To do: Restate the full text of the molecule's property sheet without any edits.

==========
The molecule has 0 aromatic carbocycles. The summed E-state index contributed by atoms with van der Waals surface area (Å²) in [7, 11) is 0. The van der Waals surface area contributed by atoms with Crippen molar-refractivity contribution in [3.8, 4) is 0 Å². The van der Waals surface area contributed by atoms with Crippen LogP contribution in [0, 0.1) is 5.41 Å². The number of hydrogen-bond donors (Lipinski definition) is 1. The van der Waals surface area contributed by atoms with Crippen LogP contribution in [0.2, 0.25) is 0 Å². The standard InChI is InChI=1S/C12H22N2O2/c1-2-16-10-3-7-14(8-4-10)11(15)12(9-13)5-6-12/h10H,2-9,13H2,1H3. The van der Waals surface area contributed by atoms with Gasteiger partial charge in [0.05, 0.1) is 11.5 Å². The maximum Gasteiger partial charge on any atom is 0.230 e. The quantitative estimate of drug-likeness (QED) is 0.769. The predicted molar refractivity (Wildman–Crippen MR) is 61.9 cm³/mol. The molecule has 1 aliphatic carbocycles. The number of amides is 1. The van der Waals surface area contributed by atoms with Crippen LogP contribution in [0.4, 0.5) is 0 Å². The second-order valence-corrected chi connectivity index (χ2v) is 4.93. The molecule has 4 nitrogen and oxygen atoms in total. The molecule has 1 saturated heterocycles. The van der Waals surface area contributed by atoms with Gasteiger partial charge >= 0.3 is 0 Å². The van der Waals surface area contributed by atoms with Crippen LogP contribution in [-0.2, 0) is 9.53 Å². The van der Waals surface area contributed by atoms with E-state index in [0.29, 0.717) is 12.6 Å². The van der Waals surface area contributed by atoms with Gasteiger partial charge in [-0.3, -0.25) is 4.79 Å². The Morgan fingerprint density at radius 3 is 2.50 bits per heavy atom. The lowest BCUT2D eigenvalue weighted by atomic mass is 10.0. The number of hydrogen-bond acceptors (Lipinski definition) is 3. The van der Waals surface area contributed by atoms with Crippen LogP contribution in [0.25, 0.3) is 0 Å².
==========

The molecule has 0 aromatic carbocycles. The summed E-state index contributed by atoms with van der Waals surface area (Å²) in [7, 11) is 0. The van der Waals surface area contributed by atoms with Crippen molar-refractivity contribution in [3.8, 4) is 0 Å². The van der Waals surface area contributed by atoms with Crippen LogP contribution in [0, 0.1) is 5.41 Å². The number of hydrogen-bond donors (Lipinski definition) is 1. The van der Waals surface area contributed by atoms with Crippen LogP contribution in [0.2, 0.25) is 0 Å². The standard InChI is InChI=1S/C12H22N2O2/c1-2-16-10-3-7-14(8-4-10)11(15)12(9-13)5-6-12/h10H,2-9,13H2,1H3. The van der Waals surface area contributed by atoms with Gasteiger partial charge in [0.05, 0.1) is 11.5 Å². The maximum Gasteiger partial charge on any atom is 0.230 e. The quantitative estimate of drug-likeness (QED) is 0.769. The predicted molar refractivity (Wildman–Crippen MR) is 61.9 cm³/mol. The molecule has 1 aliphatic carbocycles. The number of amides is 1. The van der Waals surface area contributed by atoms with Crippen LogP contribution in [0.4, 0.5) is 0 Å². The second-order valence-corrected chi connectivity index (χ2v) is 4.93. The molecule has 4 nitrogen and oxygen atoms in total. The molecule has 1 saturated heterocycles. The van der Waals surface area contributed by atoms with Gasteiger partial charge >= 0.3 is 0 Å². The van der Waals surface area contributed by atoms with Crippen LogP contribution in [-0.2, 0) is 9.53 Å². The van der Waals surface area contributed by atoms with E-state index in [0.29, 0.717) is 12.6 Å². The van der Waals surface area contributed by atoms with Gasteiger partial charge in [-0.3, -0.25) is 4.79 Å². The Morgan fingerprint density at radius 3 is 2.50 bits per heavy atom. The lowest BCUT2D eigenvalue weighted by atomic mass is 10.0. The number of hydrogen-bond acceptors (Lipinski definition) is 3. The van der Waals surface area contributed by atoms with Crippen LogP contribution in [0.25, 0.3) is 0 Å².